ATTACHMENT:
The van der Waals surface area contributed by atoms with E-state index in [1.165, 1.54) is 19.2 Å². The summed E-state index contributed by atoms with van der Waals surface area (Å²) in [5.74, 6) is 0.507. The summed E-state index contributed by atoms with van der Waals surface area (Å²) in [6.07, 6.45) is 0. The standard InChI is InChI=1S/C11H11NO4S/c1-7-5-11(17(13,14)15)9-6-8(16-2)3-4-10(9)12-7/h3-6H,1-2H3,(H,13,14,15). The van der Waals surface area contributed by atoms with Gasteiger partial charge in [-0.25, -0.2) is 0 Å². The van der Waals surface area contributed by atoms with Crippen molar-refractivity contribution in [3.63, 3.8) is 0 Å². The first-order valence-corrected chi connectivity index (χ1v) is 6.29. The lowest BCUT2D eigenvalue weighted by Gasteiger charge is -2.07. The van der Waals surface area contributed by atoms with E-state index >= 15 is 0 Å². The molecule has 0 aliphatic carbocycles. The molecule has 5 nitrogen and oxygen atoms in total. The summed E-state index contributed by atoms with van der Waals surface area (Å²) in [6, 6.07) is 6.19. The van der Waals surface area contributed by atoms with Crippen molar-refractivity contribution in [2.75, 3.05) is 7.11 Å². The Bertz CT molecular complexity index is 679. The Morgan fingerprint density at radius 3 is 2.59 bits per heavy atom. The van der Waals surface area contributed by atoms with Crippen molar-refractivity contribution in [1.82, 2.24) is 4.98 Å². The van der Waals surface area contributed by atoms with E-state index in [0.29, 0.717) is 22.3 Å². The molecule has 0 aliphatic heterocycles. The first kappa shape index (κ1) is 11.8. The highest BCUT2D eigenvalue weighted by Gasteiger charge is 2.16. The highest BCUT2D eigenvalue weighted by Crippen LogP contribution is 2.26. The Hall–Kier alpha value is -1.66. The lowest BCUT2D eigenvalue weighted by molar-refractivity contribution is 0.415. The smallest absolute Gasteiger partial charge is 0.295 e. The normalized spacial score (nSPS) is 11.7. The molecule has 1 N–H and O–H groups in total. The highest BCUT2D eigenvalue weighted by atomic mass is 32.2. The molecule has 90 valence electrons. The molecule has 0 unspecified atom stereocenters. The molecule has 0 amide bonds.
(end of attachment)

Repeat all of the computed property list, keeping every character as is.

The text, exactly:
The van der Waals surface area contributed by atoms with E-state index in [1.165, 1.54) is 19.2 Å². The summed E-state index contributed by atoms with van der Waals surface area (Å²) in [5.74, 6) is 0.507. The summed E-state index contributed by atoms with van der Waals surface area (Å²) in [6.07, 6.45) is 0. The standard InChI is InChI=1S/C11H11NO4S/c1-7-5-11(17(13,14)15)9-6-8(16-2)3-4-10(9)12-7/h3-6H,1-2H3,(H,13,14,15). The van der Waals surface area contributed by atoms with Gasteiger partial charge in [-0.25, -0.2) is 0 Å². The van der Waals surface area contributed by atoms with Crippen molar-refractivity contribution in [3.63, 3.8) is 0 Å². The first-order valence-corrected chi connectivity index (χ1v) is 6.29. The lowest BCUT2D eigenvalue weighted by Gasteiger charge is -2.07. The van der Waals surface area contributed by atoms with E-state index >= 15 is 0 Å². The molecule has 0 aliphatic carbocycles. The molecule has 5 nitrogen and oxygen atoms in total. The summed E-state index contributed by atoms with van der Waals surface area (Å²) in [6, 6.07) is 6.19. The van der Waals surface area contributed by atoms with Crippen molar-refractivity contribution in [2.75, 3.05) is 7.11 Å². The Bertz CT molecular complexity index is 679. The Morgan fingerprint density at radius 3 is 2.59 bits per heavy atom. The van der Waals surface area contributed by atoms with Crippen molar-refractivity contribution in [1.82, 2.24) is 4.98 Å². The van der Waals surface area contributed by atoms with E-state index in [0.29, 0.717) is 22.3 Å². The molecule has 0 aliphatic heterocycles. The first kappa shape index (κ1) is 11.8. The highest BCUT2D eigenvalue weighted by Gasteiger charge is 2.16. The highest BCUT2D eigenvalue weighted by Crippen LogP contribution is 2.26. The Hall–Kier alpha value is -1.66. The lowest BCUT2D eigenvalue weighted by molar-refractivity contribution is 0.415. The smallest absolute Gasteiger partial charge is 0.295 e. The normalized spacial score (nSPS) is 11.7. The molecule has 1 N–H and O–H groups in total. The highest BCUT2D eigenvalue weighted by atomic mass is 32.2. The molecule has 90 valence electrons. The molecule has 0 unspecified atom stereocenters. The molecule has 0 amide bonds.